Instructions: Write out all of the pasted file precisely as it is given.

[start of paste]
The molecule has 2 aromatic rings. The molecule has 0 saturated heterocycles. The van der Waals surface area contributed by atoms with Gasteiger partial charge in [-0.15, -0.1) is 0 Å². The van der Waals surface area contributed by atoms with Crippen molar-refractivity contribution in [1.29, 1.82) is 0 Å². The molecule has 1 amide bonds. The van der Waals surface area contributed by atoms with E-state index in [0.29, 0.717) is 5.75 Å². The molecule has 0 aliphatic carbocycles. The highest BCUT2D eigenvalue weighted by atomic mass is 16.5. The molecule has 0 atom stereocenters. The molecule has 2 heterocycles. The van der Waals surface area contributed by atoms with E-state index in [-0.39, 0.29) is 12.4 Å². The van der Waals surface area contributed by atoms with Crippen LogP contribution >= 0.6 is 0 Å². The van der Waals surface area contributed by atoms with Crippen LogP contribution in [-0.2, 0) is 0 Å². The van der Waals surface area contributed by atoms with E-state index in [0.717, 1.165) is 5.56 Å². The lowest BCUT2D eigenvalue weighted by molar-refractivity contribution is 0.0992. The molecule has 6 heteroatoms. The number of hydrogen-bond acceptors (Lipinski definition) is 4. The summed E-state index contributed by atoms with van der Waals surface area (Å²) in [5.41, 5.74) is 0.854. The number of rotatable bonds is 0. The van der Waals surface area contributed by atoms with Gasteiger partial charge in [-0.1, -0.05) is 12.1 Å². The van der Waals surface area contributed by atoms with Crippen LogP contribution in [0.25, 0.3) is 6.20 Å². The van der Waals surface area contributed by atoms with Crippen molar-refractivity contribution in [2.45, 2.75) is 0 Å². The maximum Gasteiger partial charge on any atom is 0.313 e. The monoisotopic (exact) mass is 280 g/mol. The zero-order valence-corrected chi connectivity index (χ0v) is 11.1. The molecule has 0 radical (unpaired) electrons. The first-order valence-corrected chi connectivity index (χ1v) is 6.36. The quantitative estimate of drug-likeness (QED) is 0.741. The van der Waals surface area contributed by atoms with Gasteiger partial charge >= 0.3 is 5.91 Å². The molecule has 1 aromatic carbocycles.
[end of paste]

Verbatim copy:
The molecule has 2 aromatic rings. The molecule has 0 saturated heterocycles. The van der Waals surface area contributed by atoms with Gasteiger partial charge in [-0.15, -0.1) is 0 Å². The van der Waals surface area contributed by atoms with Crippen molar-refractivity contribution in [1.29, 1.82) is 0 Å². The molecule has 1 amide bonds. The van der Waals surface area contributed by atoms with E-state index in [0.29, 0.717) is 5.75 Å². The molecule has 0 aliphatic carbocycles. The highest BCUT2D eigenvalue weighted by atomic mass is 16.5. The molecule has 0 atom stereocenters. The molecule has 2 heterocycles. The van der Waals surface area contributed by atoms with E-state index in [-0.39, 0.29) is 12.4 Å². The van der Waals surface area contributed by atoms with Crippen LogP contribution >= 0.6 is 0 Å². The van der Waals surface area contributed by atoms with Crippen LogP contribution in [-0.2, 0) is 0 Å². The van der Waals surface area contributed by atoms with E-state index in [0.717, 1.165) is 5.56 Å². The lowest BCUT2D eigenvalue weighted by molar-refractivity contribution is 0.0992. The molecule has 6 heteroatoms. The number of hydrogen-bond acceptors (Lipinski definition) is 4. The summed E-state index contributed by atoms with van der Waals surface area (Å²) in [5.41, 5.74) is 0.854. The number of rotatable bonds is 0. The van der Waals surface area contributed by atoms with Gasteiger partial charge in [-0.1, -0.05) is 12.1 Å². The van der Waals surface area contributed by atoms with Crippen LogP contribution in [0.25, 0.3) is 6.20 Å². The van der Waals surface area contributed by atoms with Crippen molar-refractivity contribution in [2.45, 2.75) is 0 Å². The maximum Gasteiger partial charge on any atom is 0.313 e. The monoisotopic (exact) mass is 280 g/mol. The zero-order valence-corrected chi connectivity index (χ0v) is 11.1. The molecule has 0 radical (unpaired) electrons. The first-order valence-corrected chi connectivity index (χ1v) is 6.36. The quantitative estimate of drug-likeness (QED) is 0.741. The van der Waals surface area contributed by atoms with Gasteiger partial charge >= 0.3 is 5.91 Å². The molecule has 1 aromatic carbocycles.